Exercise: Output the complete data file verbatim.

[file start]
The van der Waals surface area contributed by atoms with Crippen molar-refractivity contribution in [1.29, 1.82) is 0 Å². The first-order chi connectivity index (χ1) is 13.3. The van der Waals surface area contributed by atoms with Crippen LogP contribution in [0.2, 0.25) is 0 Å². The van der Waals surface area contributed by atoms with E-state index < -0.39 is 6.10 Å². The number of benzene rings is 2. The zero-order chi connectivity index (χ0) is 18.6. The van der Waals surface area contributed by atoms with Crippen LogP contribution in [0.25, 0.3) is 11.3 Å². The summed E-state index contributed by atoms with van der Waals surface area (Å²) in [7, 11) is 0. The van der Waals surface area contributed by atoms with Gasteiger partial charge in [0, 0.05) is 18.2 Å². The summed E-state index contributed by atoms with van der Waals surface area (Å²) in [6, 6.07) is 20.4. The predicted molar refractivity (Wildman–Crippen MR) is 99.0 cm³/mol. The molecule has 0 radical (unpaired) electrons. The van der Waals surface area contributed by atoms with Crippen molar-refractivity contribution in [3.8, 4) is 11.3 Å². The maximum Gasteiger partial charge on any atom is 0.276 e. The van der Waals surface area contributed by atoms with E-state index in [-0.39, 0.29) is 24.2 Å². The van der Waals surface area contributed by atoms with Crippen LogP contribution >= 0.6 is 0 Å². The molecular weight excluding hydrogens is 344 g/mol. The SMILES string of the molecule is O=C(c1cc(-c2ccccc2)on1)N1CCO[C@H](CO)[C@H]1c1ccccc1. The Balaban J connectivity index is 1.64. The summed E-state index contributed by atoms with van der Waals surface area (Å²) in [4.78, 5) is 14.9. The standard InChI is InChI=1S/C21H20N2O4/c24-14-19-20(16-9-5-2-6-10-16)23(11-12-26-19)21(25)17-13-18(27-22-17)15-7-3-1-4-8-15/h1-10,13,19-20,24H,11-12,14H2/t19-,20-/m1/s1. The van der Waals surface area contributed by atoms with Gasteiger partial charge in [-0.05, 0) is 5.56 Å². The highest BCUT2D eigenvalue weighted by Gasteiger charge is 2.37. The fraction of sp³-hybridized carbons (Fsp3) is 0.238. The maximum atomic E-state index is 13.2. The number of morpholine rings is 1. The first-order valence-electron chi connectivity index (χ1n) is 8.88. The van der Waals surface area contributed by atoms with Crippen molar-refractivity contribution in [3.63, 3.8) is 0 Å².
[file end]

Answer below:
The van der Waals surface area contributed by atoms with Crippen molar-refractivity contribution in [1.29, 1.82) is 0 Å². The first-order chi connectivity index (χ1) is 13.3. The van der Waals surface area contributed by atoms with Crippen LogP contribution in [0.2, 0.25) is 0 Å². The van der Waals surface area contributed by atoms with E-state index < -0.39 is 6.10 Å². The number of benzene rings is 2. The zero-order chi connectivity index (χ0) is 18.6. The van der Waals surface area contributed by atoms with Crippen LogP contribution in [0.25, 0.3) is 11.3 Å². The summed E-state index contributed by atoms with van der Waals surface area (Å²) in [7, 11) is 0. The van der Waals surface area contributed by atoms with Gasteiger partial charge in [0, 0.05) is 18.2 Å². The summed E-state index contributed by atoms with van der Waals surface area (Å²) in [6, 6.07) is 20.4. The predicted molar refractivity (Wildman–Crippen MR) is 99.0 cm³/mol. The molecule has 0 radical (unpaired) electrons. The van der Waals surface area contributed by atoms with Crippen molar-refractivity contribution in [3.8, 4) is 11.3 Å². The maximum Gasteiger partial charge on any atom is 0.276 e. The van der Waals surface area contributed by atoms with E-state index in [-0.39, 0.29) is 24.2 Å². The van der Waals surface area contributed by atoms with Crippen LogP contribution >= 0.6 is 0 Å². The molecular weight excluding hydrogens is 344 g/mol. The SMILES string of the molecule is O=C(c1cc(-c2ccccc2)on1)N1CCO[C@H](CO)[C@H]1c1ccccc1. The Balaban J connectivity index is 1.64. The summed E-state index contributed by atoms with van der Waals surface area (Å²) in [4.78, 5) is 14.9. The standard InChI is InChI=1S/C21H20N2O4/c24-14-19-20(16-9-5-2-6-10-16)23(11-12-26-19)21(25)17-13-18(27-22-17)15-7-3-1-4-8-15/h1-10,13,19-20,24H,11-12,14H2/t19-,20-/m1/s1. The van der Waals surface area contributed by atoms with Gasteiger partial charge in [-0.05, 0) is 5.56 Å². The highest BCUT2D eigenvalue weighted by Gasteiger charge is 2.37. The fraction of sp³-hybridized carbons (Fsp3) is 0.238. The maximum atomic E-state index is 13.2. The number of morpholine rings is 1. The first-order valence-electron chi connectivity index (χ1n) is 8.88. The van der Waals surface area contributed by atoms with Crippen molar-refractivity contribution in [3.63, 3.8) is 0 Å².